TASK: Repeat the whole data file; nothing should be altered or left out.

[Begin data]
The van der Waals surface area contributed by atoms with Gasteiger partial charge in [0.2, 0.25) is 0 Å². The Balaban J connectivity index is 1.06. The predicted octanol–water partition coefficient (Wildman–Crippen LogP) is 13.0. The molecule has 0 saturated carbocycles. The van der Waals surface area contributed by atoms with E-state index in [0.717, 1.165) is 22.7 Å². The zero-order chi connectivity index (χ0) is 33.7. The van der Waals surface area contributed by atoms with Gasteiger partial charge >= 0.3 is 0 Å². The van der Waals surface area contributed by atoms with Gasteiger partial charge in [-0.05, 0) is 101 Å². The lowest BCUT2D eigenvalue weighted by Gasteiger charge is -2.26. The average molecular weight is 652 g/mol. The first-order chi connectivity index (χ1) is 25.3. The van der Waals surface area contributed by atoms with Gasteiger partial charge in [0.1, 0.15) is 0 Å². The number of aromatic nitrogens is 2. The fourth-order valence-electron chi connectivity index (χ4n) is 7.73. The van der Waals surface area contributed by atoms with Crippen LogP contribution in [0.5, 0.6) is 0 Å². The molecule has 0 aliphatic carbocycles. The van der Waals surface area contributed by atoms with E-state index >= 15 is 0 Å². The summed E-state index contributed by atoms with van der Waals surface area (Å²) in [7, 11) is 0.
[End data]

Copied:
The van der Waals surface area contributed by atoms with Gasteiger partial charge in [0.2, 0.25) is 0 Å². The Balaban J connectivity index is 1.06. The predicted octanol–water partition coefficient (Wildman–Crippen LogP) is 13.0. The molecule has 0 saturated carbocycles. The van der Waals surface area contributed by atoms with E-state index in [0.717, 1.165) is 22.7 Å². The zero-order chi connectivity index (χ0) is 33.7. The van der Waals surface area contributed by atoms with Gasteiger partial charge >= 0.3 is 0 Å². The van der Waals surface area contributed by atoms with Gasteiger partial charge in [-0.05, 0) is 101 Å². The lowest BCUT2D eigenvalue weighted by Gasteiger charge is -2.26. The average molecular weight is 652 g/mol. The first-order chi connectivity index (χ1) is 25.3. The van der Waals surface area contributed by atoms with Gasteiger partial charge in [0.1, 0.15) is 0 Å². The number of aromatic nitrogens is 2. The fourth-order valence-electron chi connectivity index (χ4n) is 7.73. The van der Waals surface area contributed by atoms with Crippen LogP contribution in [0.5, 0.6) is 0 Å². The molecule has 0 aliphatic carbocycles. The van der Waals surface area contributed by atoms with E-state index >= 15 is 0 Å². The summed E-state index contributed by atoms with van der Waals surface area (Å²) in [7, 11) is 0.